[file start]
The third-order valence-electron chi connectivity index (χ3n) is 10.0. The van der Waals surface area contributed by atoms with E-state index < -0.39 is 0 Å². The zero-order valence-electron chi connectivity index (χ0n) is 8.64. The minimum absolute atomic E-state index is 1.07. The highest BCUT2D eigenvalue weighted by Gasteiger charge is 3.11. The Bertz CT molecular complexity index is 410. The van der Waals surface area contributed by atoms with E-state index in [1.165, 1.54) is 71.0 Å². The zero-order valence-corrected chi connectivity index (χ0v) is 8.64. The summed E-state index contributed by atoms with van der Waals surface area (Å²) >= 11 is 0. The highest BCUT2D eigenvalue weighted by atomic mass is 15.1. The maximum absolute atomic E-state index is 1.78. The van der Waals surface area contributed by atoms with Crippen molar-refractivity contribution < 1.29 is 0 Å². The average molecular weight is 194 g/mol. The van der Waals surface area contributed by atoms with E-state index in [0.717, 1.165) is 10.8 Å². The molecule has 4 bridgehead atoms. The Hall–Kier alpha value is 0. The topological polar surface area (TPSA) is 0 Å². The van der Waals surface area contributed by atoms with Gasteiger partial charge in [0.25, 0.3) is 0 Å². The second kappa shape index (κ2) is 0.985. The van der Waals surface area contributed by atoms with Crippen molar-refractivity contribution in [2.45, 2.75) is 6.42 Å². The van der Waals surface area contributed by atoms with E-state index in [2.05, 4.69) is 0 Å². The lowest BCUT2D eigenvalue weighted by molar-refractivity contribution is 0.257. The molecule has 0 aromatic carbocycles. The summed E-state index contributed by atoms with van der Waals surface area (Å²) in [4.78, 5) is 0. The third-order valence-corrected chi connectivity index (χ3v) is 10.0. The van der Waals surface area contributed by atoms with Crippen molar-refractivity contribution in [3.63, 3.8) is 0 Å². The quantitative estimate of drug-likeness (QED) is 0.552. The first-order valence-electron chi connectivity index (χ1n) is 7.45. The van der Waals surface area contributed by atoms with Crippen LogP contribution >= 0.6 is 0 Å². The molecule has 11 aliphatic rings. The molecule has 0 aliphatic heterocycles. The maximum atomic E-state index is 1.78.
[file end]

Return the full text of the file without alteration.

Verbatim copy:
The third-order valence-electron chi connectivity index (χ3n) is 10.0. The van der Waals surface area contributed by atoms with E-state index < -0.39 is 0 Å². The zero-order valence-electron chi connectivity index (χ0n) is 8.64. The minimum absolute atomic E-state index is 1.07. The highest BCUT2D eigenvalue weighted by Gasteiger charge is 3.11. The Bertz CT molecular complexity index is 410. The van der Waals surface area contributed by atoms with E-state index in [1.165, 1.54) is 71.0 Å². The zero-order valence-corrected chi connectivity index (χ0v) is 8.64. The summed E-state index contributed by atoms with van der Waals surface area (Å²) >= 11 is 0. The highest BCUT2D eigenvalue weighted by atomic mass is 15.1. The maximum absolute atomic E-state index is 1.78. The van der Waals surface area contributed by atoms with Crippen molar-refractivity contribution < 1.29 is 0 Å². The average molecular weight is 194 g/mol. The van der Waals surface area contributed by atoms with E-state index in [0.717, 1.165) is 10.8 Å². The molecule has 4 bridgehead atoms. The Hall–Kier alpha value is 0. The topological polar surface area (TPSA) is 0 Å². The van der Waals surface area contributed by atoms with Gasteiger partial charge in [0.25, 0.3) is 0 Å². The second kappa shape index (κ2) is 0.985. The van der Waals surface area contributed by atoms with Crippen molar-refractivity contribution in [2.45, 2.75) is 6.42 Å². The van der Waals surface area contributed by atoms with E-state index in [2.05, 4.69) is 0 Å². The lowest BCUT2D eigenvalue weighted by molar-refractivity contribution is 0.257. The molecule has 0 aromatic carbocycles. The summed E-state index contributed by atoms with van der Waals surface area (Å²) in [4.78, 5) is 0. The third-order valence-corrected chi connectivity index (χ3v) is 10.0. The van der Waals surface area contributed by atoms with Crippen molar-refractivity contribution in [3.63, 3.8) is 0 Å². The quantitative estimate of drug-likeness (QED) is 0.552. The first-order valence-electron chi connectivity index (χ1n) is 7.45. The van der Waals surface area contributed by atoms with Crippen LogP contribution >= 0.6 is 0 Å². The molecule has 11 aliphatic rings. The molecule has 0 aliphatic heterocycles. The maximum atomic E-state index is 1.78.